Did you know that cats have their very own language? Experts have even suggested that they’re capable of making over 100 unique sounds in total, and each and every one of those sounds has a meaning and purpose behind it. Cats can make sounds to interact with one another, but also with their humans to try to get your attention or let you know that they’re hungry, tired, or even in pain.
In order to better understand your cat and develop a strong feline friendship with your furry buddy, it can help a lot to understand some of the many cat sounds out there and know what they mean. Read on to learn all about some of the most common (and a few less common) cat sounds so you know exactly what your cat is trying to tell you the next time they meow, purr, or howl.
The meow is the classic cat noise we all know and love. Okay, maybe we don’t love it quite as much at 4am, but it’s still a sweet sound and it’s the main way for cats to communicate with their owners. Interestingly, cats don’t really meow at each other most of the time, especially when they get older.
It’s important to understand, however, that every meow is different. Meows of different lengths, pitches, and volumes can all mean different things, so you should never assume that your cat is always trying to say the same thing with each and every meow.
2) Short Meow
A short and simple meow is often used as a greeting for cats. This is probably the sound you’ll hear when you first see your cat in the morning or when arriving home after a working day. They’ll often repeat it too like if you leave the room to go to the toilet and come back, you might get a little meow to say ‘Hi’.
3) Multiple Meows Back To Back
If your cat seems to be giving you lots of little meows all in a row, it’s a sign that they’re happy and excited to see you. Maybe you just got back from a trip and haven’t seen your cat in a while and they’re giving you lots of little chatter to show how happy they are. It can also be a way for cats to attract your attention.
4) Long Meow
A long and drawn-out meow is different from the standard, short meow. You can clearly hear the difference, and you’ll probably also notice the cat looking up at you or nudging into you as it does this to try and get your attention. It basically means that the cat wants something. Maybe a little food, maybe just some playtime or cuddles. Either way, they want you to do something.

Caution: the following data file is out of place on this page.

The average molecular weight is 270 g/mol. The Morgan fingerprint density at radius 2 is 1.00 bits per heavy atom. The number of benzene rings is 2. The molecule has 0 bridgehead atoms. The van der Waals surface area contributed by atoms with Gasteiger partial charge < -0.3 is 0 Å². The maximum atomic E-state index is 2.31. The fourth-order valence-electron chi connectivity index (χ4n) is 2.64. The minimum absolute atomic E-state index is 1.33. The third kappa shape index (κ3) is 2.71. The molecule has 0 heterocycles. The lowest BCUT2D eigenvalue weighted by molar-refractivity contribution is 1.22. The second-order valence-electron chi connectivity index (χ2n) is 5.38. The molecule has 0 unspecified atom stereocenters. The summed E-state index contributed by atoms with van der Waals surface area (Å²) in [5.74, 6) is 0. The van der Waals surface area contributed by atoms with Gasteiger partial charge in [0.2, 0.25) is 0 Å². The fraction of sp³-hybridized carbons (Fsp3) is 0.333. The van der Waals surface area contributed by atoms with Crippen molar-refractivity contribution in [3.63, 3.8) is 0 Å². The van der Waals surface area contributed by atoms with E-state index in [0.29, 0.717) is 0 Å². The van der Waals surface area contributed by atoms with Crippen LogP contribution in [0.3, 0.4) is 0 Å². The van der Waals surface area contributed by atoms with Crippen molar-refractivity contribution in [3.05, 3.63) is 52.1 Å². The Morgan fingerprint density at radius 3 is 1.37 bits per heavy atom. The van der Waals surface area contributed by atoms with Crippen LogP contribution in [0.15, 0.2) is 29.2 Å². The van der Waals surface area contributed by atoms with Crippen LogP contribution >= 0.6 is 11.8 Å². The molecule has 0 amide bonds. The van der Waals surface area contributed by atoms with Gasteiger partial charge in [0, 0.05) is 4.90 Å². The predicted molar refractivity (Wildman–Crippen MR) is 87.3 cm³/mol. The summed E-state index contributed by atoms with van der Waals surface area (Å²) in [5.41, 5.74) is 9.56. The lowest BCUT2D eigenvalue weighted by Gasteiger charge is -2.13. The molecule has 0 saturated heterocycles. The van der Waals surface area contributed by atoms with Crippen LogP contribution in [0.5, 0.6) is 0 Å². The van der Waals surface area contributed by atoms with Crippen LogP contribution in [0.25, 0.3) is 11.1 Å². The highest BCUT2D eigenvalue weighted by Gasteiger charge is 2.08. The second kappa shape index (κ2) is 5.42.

5) Loud Repeated Meow
If your cat is making loud meows, again and again, it’s because they really want your attention, and this could be for a variety of reasons. They might, for example, have gotten stuck somewhere in the home while wandering around and sneaking into little spaces, or they might just be really hungry, bored, or in need of the toilet and really want to be let outside.
6) Low Pitch Meow
A low pitch meow always seems to sound a little sadder than a standard meow, and it does actually denote that the cat isn’t too happy. Maybe you didn’t give them the food they wanted or didn’t play with them long enough. In this case, you’ll get a low meow as a way for the cat to say “I’m not satisfied.”
7) Mid Pitch Meow
The mid-pitch meow is yet another meow that the cat can use when it wants something. Often, you might hear this meow when you’re preparing some food for the cat and it starts getting impatient to eat. It’s a relatively mild meow, but if you don’t attend to the cat’s needs quickly, it will start getting louder or higher pitched quickly.
8) High Pitch Meow
If you hear a high pitched meow, it might be time to worry a little bit. This either means that the cat is angry, upset, or even potentially in pain. You might hear a high pitched meow if you accidentally step on a cat’s tail, for instance. You might also hear this meow while the cat uses its litter box, and it could indicate that the cat is having trouble using the bathroom.